Built in Scotland and still small-scale, Shand switched to building production bikes in 2011 after eight years making one-off custom frames. The Columbus steel-boned Bahookie is its do-it-all trail bike.
Frame and equipment: premium setup with limitless scope for switching
The spec, as you might hope given the price, is lovely. Shimano XT brakes, Chris King headset, Middleburn cranks, Thomson bars... it’s top quality componentry that will last, and its high-end Niobium steel chassis will make you smile. (Until, perhaps, you look at that frame-only price.) Indeed, provided you can afford it the Bahookie has the style, character and ability to keep you smiling whenever you get on it.
Thomson bars are among the top-grade componentry
Rear rack mounts and three sets of bottle mounts make it long-trip friendly. Meanwhile the Rohloff hub gearing keeps all those delicate moving parts beyond the reach of mud, water or collisions. The twin-cabled gripshift takes more effort and movement than trigger shifters, but the 14 ratios offer a good range and shifts are mostly silent and very rapid.
This gearbox-toting version we tested is, however, one of three options. It’s also available as a carbon-forked singlespeed or conventionally-geared hardtail – but with interchangeable dropouts, an eccentric bottom bracket and even a split rear triangle, the scope for drivetrain and fork tweaking is unlimited.
The 44mm head tube means it takes any fork steerer you care to poke at it, and it even has internal routing for Stealth-style dropper posts.
Ride and handling: a comfortable yet playful partner
The last point is good news. That's because despite its utilitarian aspects the Bahookie is a fun bike with a playful feel.
Ours had a 27.2mm post shimmed to fit the 31.6mm seat tube. Its inherent extra flex – combined with chunky 2.25in back tyre, a pliant rear triangle and Shand’s own Charge Spoon-like saddle – made the Bahookie a surprisingly comfy place to be.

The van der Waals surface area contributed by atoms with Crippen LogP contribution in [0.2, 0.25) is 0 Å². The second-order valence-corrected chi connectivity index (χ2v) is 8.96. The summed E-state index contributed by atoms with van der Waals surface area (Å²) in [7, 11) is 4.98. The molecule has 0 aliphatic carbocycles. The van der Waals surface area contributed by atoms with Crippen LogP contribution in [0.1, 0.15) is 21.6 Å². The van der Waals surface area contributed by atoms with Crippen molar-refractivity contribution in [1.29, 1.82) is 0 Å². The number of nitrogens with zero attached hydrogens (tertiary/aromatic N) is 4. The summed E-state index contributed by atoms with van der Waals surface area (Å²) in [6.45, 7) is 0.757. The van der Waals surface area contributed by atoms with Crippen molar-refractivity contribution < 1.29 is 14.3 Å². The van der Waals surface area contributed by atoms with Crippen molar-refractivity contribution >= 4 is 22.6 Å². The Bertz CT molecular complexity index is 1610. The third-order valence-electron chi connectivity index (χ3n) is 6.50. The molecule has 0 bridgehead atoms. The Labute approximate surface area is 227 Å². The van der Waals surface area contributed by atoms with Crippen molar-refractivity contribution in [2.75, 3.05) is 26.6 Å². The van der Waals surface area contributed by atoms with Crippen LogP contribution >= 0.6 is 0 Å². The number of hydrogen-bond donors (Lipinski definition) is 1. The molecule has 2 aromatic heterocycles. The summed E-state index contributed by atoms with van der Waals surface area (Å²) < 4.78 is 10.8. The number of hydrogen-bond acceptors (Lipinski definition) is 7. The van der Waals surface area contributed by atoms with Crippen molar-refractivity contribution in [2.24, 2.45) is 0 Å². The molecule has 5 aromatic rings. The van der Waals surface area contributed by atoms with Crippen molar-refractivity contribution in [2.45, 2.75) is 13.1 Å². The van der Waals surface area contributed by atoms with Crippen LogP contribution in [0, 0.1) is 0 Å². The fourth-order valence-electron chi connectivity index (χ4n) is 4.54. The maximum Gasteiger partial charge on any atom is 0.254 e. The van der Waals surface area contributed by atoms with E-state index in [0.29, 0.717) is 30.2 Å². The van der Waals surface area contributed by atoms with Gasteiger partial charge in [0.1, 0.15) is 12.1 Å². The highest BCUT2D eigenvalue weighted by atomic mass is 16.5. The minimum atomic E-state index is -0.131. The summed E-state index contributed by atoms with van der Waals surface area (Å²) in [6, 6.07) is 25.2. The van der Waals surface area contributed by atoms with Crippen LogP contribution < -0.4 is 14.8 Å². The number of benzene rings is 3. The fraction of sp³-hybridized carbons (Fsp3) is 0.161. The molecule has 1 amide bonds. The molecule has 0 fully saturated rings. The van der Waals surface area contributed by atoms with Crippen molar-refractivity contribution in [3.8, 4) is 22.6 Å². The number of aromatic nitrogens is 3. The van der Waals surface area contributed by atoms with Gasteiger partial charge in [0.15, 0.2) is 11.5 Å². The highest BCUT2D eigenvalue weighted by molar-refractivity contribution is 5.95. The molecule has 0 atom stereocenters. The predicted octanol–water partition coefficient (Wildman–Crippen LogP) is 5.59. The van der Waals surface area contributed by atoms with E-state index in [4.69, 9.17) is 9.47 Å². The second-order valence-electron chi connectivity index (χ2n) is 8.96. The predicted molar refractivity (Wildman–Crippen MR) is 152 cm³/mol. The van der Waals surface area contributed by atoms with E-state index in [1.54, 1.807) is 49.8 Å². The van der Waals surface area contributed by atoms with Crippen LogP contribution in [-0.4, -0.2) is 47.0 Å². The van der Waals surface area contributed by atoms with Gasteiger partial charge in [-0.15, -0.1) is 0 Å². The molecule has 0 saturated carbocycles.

That shim and bolted seat collar made dropping and raising the saddle awkward though. It’s a misfit with this spec, whose well-damped 100mm RockShox Reba fork and aggressively treaded Schwalbes encourage descending silliness.
We found the Bahookie an engagingly playful companion
The 2.25in rear Nobby Nic is a bit toothier than necessary, though it’s Schwalbe’s harder Pacestar rubber so rolling speed and wear rates are at least maximised. You’d struggle to get anything bigger than this in anyway, as clearance is already noticeably tight at the back.
The Hans Dampf on the front is specced in the softer Trailstar compound for great all-round grip, and to be fair it’s not just this and suspension egging you on, the frame does too. That’s despite the Rohloff Speedhub giving the bike a very rearwards weight balance that detracts from techy-trail popping and hopping.
Even though its head angle is a steep 70 degrees, the Bahookie is pretty stable even at speed. The longish front (624mm top tube) and fairly tight 442mm chainstays also put you in a good place when the treads start to slide. It drifts through corners predictably, showing little desire to tuck that big 29in front wheel under itself.
This article was originally published in What Mountain Bike magazine.